Top Things to Consider When Appointing an Investigating Officer

Dated: 12 February 2018 Author: Allan Maund, Director of Counter Fraud

The appointment of an investigating officer during a HR investigation is a key element of the decision-making process.

It’s only a few weeks ago that I wrote an article on due diligence during the recruitment process and how employees were a business’ greatest asset, but also the greatest risk.

When your greatest asset is under suspicion, it’s your responsibility to ensure you receive the best available information or evidence from an investigation to make an informed decision. To ensure this, the appointment of an investigating officer is a key element of the decision-making process. 

 

I’ve been fortunate that I’ve worked on HR investigations and HR related preventative programmes globally for many years, some of these in developing countries with plenty of challenges. During the preventative programme reviews I have undertaken for clients a starting point is the investigator appointment selection. Typically, the appointment process is carried out by HR or the Ethics Department across most businesses or as is the case with the UN, the Office of the Inspector General. 

I have unfortunately evaluated too many investigations where the investigation was flawed due to the appointment of individuals who were not experienced, had a vested interest (in various forms) of the outcome they recommended, who were themselves not fit to be appointed due to ethical concerns, or in some cases accusations of similar behavioural traits as those they were investigating. In other examples individuals appointed as investigators were considerably out of their professional depths. This exposes them, and ultimately you as the business.

The investigator appointment is critical and shouldn’t be overlooked, but it often is.

Allegation triage

For this article I have kept the allegation triage process very simplistic.

An allegation is received, and the following occurs:

  • A review of the allegation and evaluation is undertaken to determine if a disciplinary offence has potentially occurred. If the allegation is minor or misunderstood this is ordinarily resolved outside of the disciplinary framework and without the requirement of an investigator, or quite simply there is no required action to be taken;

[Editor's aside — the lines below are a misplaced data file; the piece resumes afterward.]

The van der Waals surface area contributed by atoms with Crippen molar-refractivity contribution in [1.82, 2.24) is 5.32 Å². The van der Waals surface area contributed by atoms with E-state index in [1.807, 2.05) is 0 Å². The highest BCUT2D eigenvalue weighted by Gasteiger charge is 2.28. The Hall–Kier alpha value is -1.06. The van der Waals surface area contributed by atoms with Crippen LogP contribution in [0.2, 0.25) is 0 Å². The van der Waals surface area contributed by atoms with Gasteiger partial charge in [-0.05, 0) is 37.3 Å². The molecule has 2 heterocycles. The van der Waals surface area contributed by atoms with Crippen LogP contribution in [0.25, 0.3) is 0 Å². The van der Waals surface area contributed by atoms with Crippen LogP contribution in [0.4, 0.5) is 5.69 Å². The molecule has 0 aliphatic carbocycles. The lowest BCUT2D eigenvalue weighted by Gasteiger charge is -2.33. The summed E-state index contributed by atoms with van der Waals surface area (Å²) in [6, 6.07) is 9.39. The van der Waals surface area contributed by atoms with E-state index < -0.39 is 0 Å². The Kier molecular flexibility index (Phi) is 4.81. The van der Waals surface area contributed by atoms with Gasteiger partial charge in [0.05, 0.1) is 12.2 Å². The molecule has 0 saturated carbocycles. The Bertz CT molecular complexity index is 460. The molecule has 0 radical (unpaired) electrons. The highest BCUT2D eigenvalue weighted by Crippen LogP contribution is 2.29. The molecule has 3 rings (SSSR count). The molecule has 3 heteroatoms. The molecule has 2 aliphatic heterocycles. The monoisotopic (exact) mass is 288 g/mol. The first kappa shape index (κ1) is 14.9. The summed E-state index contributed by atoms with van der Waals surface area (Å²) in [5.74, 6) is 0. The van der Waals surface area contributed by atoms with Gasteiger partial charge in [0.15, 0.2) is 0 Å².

• Where there is potentially a case to answer a further evaluation is required if the employee should continue in their role, the consideration if an interim move to another department during the investigation process is required, suspension, or immediate dismissal; and,
  • Where there is a case to answer one of the first steps is the appointment of an investigator.

Appointment of an investigator

The appointment of an investigator is not necessarily a straight forward process, but equally it shouldn’t be laborious. Ideally the investigator skillset should ideally resonate with the allegation. It may simply mean you will require several investigators, with different skillsets. Investigators come from a variety of backgrounds, these may be ‘in-house’ or external to your business. They may be HR professionals, or investigators who have experience in law enforcement, audit, law, accountancy, ethics. I can’t recall anytime I have needed a DI Gene Hunt, Life on Mars persona to compliment an investigation.

Independence is a key factor to consider when appointing an investigator. Although this can vary by organisation, the more serious the allegation, or the seniority of those allegedly involved may increase the rationale for an independent appointment. It’s of equal importance that the appointment process does not appoint an individual with a vested interest in the outcome, or simply appoint an investigator ‘in-house’ without any assessment of their experience, or qualifications (if required) as this could leave you exposed or open to challenge.

As a reminder, if your greatest asset is under suspicion, it’s your responsibility to ensure you receive the best available information or evidence from an investigation to make an informed decision. To ensure this, the appointment of an investigating officer is a key element of the decision-making process. 

Need further assistance?

For further information please contact us on 0800 298 3899 or email: Email Allan Maund.

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